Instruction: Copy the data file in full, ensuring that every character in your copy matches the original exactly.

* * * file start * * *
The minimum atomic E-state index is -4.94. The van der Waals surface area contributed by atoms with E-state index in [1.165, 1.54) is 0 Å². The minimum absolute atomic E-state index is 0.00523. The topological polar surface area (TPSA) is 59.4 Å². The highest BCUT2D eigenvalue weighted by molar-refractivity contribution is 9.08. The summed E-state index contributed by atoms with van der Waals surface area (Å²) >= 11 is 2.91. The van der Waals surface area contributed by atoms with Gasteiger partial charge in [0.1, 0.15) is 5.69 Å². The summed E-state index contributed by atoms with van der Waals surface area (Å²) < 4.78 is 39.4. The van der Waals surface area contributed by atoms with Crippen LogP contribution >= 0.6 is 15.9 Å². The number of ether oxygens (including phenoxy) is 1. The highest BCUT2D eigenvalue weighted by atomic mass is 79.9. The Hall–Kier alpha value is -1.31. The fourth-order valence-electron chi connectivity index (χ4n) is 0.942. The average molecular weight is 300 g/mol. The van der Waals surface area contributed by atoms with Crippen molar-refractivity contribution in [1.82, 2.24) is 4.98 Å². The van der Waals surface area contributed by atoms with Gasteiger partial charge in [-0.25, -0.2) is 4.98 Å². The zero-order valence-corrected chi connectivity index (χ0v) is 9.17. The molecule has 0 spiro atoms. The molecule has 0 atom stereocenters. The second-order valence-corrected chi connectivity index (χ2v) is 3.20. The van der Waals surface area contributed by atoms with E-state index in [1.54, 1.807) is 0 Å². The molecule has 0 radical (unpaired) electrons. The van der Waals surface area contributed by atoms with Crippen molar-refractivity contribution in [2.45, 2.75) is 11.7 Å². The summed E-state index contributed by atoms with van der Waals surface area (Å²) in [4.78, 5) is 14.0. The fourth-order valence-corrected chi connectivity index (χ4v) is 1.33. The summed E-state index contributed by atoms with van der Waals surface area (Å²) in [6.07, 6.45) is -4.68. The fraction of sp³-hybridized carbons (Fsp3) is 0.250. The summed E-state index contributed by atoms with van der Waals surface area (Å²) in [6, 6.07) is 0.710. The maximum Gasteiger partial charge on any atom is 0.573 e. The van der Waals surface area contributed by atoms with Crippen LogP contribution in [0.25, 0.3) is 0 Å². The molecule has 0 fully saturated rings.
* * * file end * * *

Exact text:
The minimum atomic E-state index is -4.94. The van der Waals surface area contributed by atoms with E-state index in [1.165, 1.54) is 0 Å². The minimum absolute atomic E-state index is 0.00523. The topological polar surface area (TPSA) is 59.4 Å². The highest BCUT2D eigenvalue weighted by molar-refractivity contribution is 9.08. The summed E-state index contributed by atoms with van der Waals surface area (Å²) >= 11 is 2.91. The van der Waals surface area contributed by atoms with Gasteiger partial charge in [0.1, 0.15) is 5.69 Å². The summed E-state index contributed by atoms with van der Waals surface area (Å²) < 4.78 is 39.4. The van der Waals surface area contributed by atoms with Crippen LogP contribution >= 0.6 is 15.9 Å². The number of ether oxygens (including phenoxy) is 1. The highest BCUT2D eigenvalue weighted by atomic mass is 79.9. The Hall–Kier alpha value is -1.31. The fourth-order valence-electron chi connectivity index (χ4n) is 0.942. The average molecular weight is 300 g/mol. The van der Waals surface area contributed by atoms with Crippen molar-refractivity contribution in [1.82, 2.24) is 4.98 Å². The van der Waals surface area contributed by atoms with Gasteiger partial charge in [-0.25, -0.2) is 4.98 Å². The zero-order valence-corrected chi connectivity index (χ0v) is 9.17. The molecule has 0 spiro atoms. The molecule has 0 atom stereocenters. The second-order valence-corrected chi connectivity index (χ2v) is 3.20. The van der Waals surface area contributed by atoms with E-state index in [1.54, 1.807) is 0 Å². The molecule has 0 radical (unpaired) electrons. The van der Waals surface area contributed by atoms with Crippen molar-refractivity contribution in [2.45, 2.75) is 11.7 Å². The summed E-state index contributed by atoms with van der Waals surface area (Å²) in [4.78, 5) is 14.0. The fourth-order valence-corrected chi connectivity index (χ4v) is 1.33. The summed E-state index contributed by atoms with van der Waals surface area (Å²) in [6.07, 6.45) is -4.68. The fraction of sp³-hybridized carbons (Fsp3) is 0.250. The summed E-state index contributed by atoms with van der Waals surface area (Å²) in [6, 6.07) is 0.710. The maximum Gasteiger partial charge on any atom is 0.573 e. The van der Waals surface area contributed by atoms with Crippen LogP contribution in [0.25, 0.3) is 0 Å². The molecule has 0 fully saturated rings.